Test Ride: Indian Chieftain Dark Horse

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It’s been a busy year for Indian Motorcycles. Polaris resuscitated the iconic Indian Motorcycles in 2011, and the legendary American motorcycle manufacturer's sales have grown steadily of late, partially due to a spate of new models. 2016 includes three new bikes: the Springfield, the Scout Sixty, and, the Chieftain Dark Horse. Indian classifies the Chieftain as a “bagger,” a category that splits the difference between long distance tourer and cruiser. With an 111-inch (1,811cc) air-cooled V-twin Thunderstroke engine and locking saddle bags, the Dark Horse is built for devouring highway miles, whether that means a cross-country journey or a commute to work.

Built on the Chieftain chassis, the Dark Horse marks what’s turning into a trend by American manufacturers to offer almost all-black rigs. Unlike its Chieftain brethren, the Dark Horse comes with a solo seat, smaller fairing, and a shorter windscreen. There’s plenty of contemporary tech like power locking saddle bags, keyless ignition thanks to a key fob, and ABS brakes, electronic cruise control, tire pressure monitoring system, and a Bluetooth stereo.

And there’s so much black. Not only are the fenders, fairing, fuel tank, and bags blacked out, the iconic Indian Motorcycle headdress — the war bonnet — as well as the forks, mirrors, handlebars, turn signals, tank console, engine and airbox cover, lower controls, floorboards, and taillight housing are also blacked out. The only chrome appears on the wheels, brake rotors, and exhaust pipes.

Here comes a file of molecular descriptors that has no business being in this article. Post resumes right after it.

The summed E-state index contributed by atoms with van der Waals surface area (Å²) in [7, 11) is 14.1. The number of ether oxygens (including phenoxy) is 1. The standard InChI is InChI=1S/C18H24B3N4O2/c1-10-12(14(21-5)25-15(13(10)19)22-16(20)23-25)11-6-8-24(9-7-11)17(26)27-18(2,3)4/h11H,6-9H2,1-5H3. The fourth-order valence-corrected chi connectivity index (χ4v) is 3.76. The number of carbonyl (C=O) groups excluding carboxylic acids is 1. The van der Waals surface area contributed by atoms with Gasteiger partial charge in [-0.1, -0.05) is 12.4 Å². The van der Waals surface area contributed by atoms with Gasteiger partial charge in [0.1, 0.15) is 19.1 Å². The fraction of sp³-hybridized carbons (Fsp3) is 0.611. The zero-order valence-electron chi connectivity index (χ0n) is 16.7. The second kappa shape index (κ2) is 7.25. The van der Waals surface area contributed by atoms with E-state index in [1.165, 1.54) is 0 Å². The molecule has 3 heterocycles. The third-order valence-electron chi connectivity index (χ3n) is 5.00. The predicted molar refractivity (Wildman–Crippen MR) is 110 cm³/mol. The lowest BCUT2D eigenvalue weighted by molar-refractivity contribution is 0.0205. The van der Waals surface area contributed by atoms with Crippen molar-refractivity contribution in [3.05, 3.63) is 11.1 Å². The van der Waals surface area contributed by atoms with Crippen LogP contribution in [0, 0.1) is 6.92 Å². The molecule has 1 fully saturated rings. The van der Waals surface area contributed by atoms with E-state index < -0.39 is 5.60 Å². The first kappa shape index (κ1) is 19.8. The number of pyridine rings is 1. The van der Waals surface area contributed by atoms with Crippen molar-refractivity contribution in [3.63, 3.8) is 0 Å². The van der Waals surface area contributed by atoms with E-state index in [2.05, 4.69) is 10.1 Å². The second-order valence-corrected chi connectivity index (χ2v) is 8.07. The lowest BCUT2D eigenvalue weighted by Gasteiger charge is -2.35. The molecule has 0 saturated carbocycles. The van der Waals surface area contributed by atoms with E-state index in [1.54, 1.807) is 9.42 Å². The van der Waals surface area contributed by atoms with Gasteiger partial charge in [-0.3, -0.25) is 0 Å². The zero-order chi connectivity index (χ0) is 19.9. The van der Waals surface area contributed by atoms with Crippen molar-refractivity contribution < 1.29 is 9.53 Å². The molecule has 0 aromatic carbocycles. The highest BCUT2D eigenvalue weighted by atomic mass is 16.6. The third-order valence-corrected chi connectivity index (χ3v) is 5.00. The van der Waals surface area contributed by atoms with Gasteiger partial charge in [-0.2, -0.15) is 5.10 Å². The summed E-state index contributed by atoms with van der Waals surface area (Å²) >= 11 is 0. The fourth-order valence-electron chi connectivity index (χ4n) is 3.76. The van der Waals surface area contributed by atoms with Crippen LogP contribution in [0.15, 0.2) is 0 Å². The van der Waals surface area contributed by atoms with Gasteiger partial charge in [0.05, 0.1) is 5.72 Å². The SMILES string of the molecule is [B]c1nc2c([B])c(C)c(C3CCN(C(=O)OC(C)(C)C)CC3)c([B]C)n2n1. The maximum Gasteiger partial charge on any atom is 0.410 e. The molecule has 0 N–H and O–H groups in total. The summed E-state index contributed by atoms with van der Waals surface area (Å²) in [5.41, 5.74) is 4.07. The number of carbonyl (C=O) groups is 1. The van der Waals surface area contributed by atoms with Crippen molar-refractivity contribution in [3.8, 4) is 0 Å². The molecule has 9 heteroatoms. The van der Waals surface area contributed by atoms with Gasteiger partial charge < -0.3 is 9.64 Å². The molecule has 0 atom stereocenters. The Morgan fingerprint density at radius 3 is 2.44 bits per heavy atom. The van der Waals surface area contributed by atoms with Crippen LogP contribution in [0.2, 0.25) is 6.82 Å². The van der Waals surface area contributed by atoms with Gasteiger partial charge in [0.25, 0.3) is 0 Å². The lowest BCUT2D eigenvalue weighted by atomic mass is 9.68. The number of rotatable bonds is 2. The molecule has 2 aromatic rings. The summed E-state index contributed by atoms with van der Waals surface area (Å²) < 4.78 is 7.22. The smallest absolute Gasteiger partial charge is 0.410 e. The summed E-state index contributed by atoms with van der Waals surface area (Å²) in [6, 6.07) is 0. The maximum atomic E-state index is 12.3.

A low 26-inch seat height ensures that the 803 pound (dry) Dark Horse will be comfortable for most riders. The six-speed Thunderstroke engine is air- and oil-cooled and makes 119 feet of torque and about 75 horsepower. The Dark Horse is also available with a performance package for an additional $2,200 that adds cams, an air cleaner, and exhaust pipes and tips, helping the bike produce about 10 percent more horsepower and 7 percent more torque. If matte black had a sound, it would sound like Chieftain Dark Horse with this package: a powerful, low-range rumble.

We took both versions out for a cruise recently, heading from San Pedro toward the California shore. The Chieftain was stable and nimble at slow speeds (not easy to do for such a big beast), strong on city streets, and absolutely at home at highway speeds. The Chieftain Dark Horse with performance package? It was so fun, we stayed out running up and down Route 1, showing up late for lunch so we could get some more miles in. Throw a leg over one and it may just kill any dreams of getting a hot new Ford Mustang convertible and cruising all the way up the Pacific Coast Highway. If sure did for us. There's so much American muscle for cruising fun, plus enough space to haul your kit. The Chieftain Dark Horse is built to make you dream about epic trips, even if you’re just knocking out a few miles on the way to the office. [$21,999; indianmotorcycle.com]

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